More than a third of businesses believe that the move to online shopping seen during the COVID-19 pandemic is now a permanent shift, according to new research from international supply chain and logistics consultancy SCALA.
From surveying business leaders across the grocery and homeware industries, 36% of companies believe that eCommerce will now remain at the inflated levels seen during the COVID-19 pandemic, wherein enforced social distancing restrictions prompted a surge in eCommerce activity.
Notably, the majority of businesses also reported a belief that eCommerce levels will increase further still over the coming months, with more than two-thirds (67%) of grocery businesses, and 89% of non-grocery businesses predicting that more growth is yet to come.
Increases to eCommerce activity is likely to impact businesses’ carbon footprints and so should be a key strategic consideration moving forwards. For instance, transport requirements have increased for more than two-thirds (67%) of businesses, with the majority of these coming from the non-grocery industries, which predict the most notable upcoming increases to their eCommerce activity.
The step-change towards eCommerce has also increased organisations’ warehousing needs, with more than a third (34%) of companies having seen an upsurge in the usage of warehouse space since the start of the pandemic. Two-thirds (65%) of businesses have in turn needed more warehousing staff to service this increased activity, and 50% of companies have seen a rise in packaging costs.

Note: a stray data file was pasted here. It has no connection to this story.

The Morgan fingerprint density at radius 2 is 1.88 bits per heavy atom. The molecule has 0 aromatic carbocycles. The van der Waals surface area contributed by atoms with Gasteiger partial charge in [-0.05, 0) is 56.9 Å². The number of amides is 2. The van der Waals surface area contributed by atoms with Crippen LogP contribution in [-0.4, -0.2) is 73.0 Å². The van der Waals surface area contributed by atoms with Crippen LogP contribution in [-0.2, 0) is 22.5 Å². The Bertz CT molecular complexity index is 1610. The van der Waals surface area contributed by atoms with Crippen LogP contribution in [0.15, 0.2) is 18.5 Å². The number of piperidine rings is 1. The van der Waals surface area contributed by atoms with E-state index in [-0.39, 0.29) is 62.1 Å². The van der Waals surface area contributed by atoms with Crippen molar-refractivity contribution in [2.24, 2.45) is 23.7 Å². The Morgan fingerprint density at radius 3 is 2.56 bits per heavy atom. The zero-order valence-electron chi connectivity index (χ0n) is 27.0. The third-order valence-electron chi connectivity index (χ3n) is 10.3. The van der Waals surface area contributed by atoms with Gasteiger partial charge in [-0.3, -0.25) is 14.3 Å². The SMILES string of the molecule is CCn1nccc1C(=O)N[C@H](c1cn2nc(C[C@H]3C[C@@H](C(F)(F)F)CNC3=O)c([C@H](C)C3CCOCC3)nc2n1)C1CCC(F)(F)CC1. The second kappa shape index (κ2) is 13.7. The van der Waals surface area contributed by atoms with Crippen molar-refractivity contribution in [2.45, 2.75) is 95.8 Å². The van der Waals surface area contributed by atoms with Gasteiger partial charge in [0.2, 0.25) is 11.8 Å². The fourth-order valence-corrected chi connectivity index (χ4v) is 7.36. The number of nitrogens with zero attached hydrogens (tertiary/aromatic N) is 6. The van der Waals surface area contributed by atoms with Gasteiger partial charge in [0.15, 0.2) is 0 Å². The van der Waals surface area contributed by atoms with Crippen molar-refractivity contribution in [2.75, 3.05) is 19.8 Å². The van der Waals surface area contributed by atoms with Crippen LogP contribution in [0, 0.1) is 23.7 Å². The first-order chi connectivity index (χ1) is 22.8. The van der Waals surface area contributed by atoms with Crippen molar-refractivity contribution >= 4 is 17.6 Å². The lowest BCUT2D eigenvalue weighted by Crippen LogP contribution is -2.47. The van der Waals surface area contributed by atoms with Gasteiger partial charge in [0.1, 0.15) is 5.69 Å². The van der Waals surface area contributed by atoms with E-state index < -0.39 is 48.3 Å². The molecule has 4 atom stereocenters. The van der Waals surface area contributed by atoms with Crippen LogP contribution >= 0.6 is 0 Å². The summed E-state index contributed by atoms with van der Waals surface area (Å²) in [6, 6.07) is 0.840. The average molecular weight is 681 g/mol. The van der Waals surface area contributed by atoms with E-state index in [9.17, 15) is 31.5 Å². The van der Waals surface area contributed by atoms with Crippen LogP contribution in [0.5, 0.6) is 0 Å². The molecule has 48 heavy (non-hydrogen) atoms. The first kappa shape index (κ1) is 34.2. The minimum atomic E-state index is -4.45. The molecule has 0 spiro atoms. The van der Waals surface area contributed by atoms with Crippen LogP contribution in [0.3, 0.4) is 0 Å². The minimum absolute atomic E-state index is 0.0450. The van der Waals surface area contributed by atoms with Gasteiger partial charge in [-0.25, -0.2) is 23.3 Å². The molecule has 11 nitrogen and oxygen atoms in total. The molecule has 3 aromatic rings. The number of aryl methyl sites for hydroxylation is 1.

Despite up to 90% of an organisation’s carbon emissions being generated through its supply chain, the research also goes on to suggest that nearly two-thirds (64%) of the organisations surveyed have no plans in place to take any action to reduce the impact of their eCommerce operations, such as increased requirements for transport and warehousing. Furthermore, almost a third of businesses (32%) surveyed have no measures in place to monitor the total impact of their supply chain operation, meaning that thousands of businesses across the UK have no idea of the extent of their current carbon footprint.
Commenting on the research findings, John Perry, managing director at SCALA, said: “The events of the past two years have changed our shopping habits, and subsequently the demands placed upon our supply chains, irrecovably. Given this, the number of companies that currently have no plans or long-term strategies in place to address this step-change is both surprising and concerning.
“This lack of strategic foresight can, in many ways, be traced back to the lack of processes and frameworks in place to measure businesses’ increased carbon footprint, meaning that many may have no idea as to the scale of their current emissions profile. Put simply, without measurement, you can’t manage, and we would urge businesses that do not currently measure the full scope of their carbon footprint to take steps to address this shortfall as a matter of urgency.”